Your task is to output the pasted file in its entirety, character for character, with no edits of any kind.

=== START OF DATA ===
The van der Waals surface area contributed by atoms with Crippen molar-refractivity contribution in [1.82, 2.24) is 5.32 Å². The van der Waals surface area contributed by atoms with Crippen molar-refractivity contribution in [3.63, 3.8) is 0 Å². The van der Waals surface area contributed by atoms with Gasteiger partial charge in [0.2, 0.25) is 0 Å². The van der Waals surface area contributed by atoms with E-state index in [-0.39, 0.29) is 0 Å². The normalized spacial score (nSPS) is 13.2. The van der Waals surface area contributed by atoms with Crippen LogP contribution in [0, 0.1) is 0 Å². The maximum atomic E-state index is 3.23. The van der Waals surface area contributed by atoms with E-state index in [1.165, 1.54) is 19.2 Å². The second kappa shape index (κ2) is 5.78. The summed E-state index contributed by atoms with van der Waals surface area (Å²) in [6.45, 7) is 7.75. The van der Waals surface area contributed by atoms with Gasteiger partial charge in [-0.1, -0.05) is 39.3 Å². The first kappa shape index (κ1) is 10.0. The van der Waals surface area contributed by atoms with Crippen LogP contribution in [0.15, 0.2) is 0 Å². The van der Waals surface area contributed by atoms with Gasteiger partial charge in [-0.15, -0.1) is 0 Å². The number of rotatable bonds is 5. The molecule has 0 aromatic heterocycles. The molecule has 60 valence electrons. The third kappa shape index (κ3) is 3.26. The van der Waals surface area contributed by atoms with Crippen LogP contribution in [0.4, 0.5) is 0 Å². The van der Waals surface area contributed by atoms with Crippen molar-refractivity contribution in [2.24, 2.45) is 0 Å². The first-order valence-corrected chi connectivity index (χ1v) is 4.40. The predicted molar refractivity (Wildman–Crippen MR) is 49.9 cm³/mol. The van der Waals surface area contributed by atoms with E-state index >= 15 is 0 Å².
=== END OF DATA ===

The van der Waals surface area contributed by atoms with Crippen molar-refractivity contribution in [1.82, 2.24) is 5.32 Å². The van der Waals surface area contributed by atoms with Crippen molar-refractivity contribution in [3.63, 3.8) is 0 Å². The van der Waals surface area contributed by atoms with Gasteiger partial charge in [0.2, 0.25) is 0 Å². The van der Waals surface area contributed by atoms with E-state index in [-0.39, 0.29) is 0 Å². The normalized spacial score (nSPS) is 13.2. The van der Waals surface area contributed by atoms with Crippen LogP contribution in [0, 0.1) is 0 Å². The maximum atomic E-state index is 3.23. The van der Waals surface area contributed by atoms with E-state index in [1.165, 1.54) is 19.2 Å². The second kappa shape index (κ2) is 5.78. The summed E-state index contributed by atoms with van der Waals surface area (Å²) in [6.45, 7) is 7.75. The van der Waals surface area contributed by atoms with Gasteiger partial charge in [-0.1, -0.05) is 39.3 Å². The first kappa shape index (κ1) is 10.0. The van der Waals surface area contributed by atoms with Crippen LogP contribution in [0.15, 0.2) is 0 Å². The van der Waals surface area contributed by atoms with Gasteiger partial charge in [-0.15, -0.1) is 0 Å². The number of rotatable bonds is 5. The molecule has 0 aromatic heterocycles. The molecule has 60 valence electrons. The third kappa shape index (κ3) is 3.26. The van der Waals surface area contributed by atoms with Crippen LogP contribution in [0.4, 0.5) is 0 Å². The van der Waals surface area contributed by atoms with Crippen molar-refractivity contribution in [2.24, 2.45) is 0 Å². The first-order valence-corrected chi connectivity index (χ1v) is 4.40. The predicted molar refractivity (Wildman–Crippen MR) is 49.9 cm³/mol. The van der Waals surface area contributed by atoms with E-state index >= 15 is 0 Å².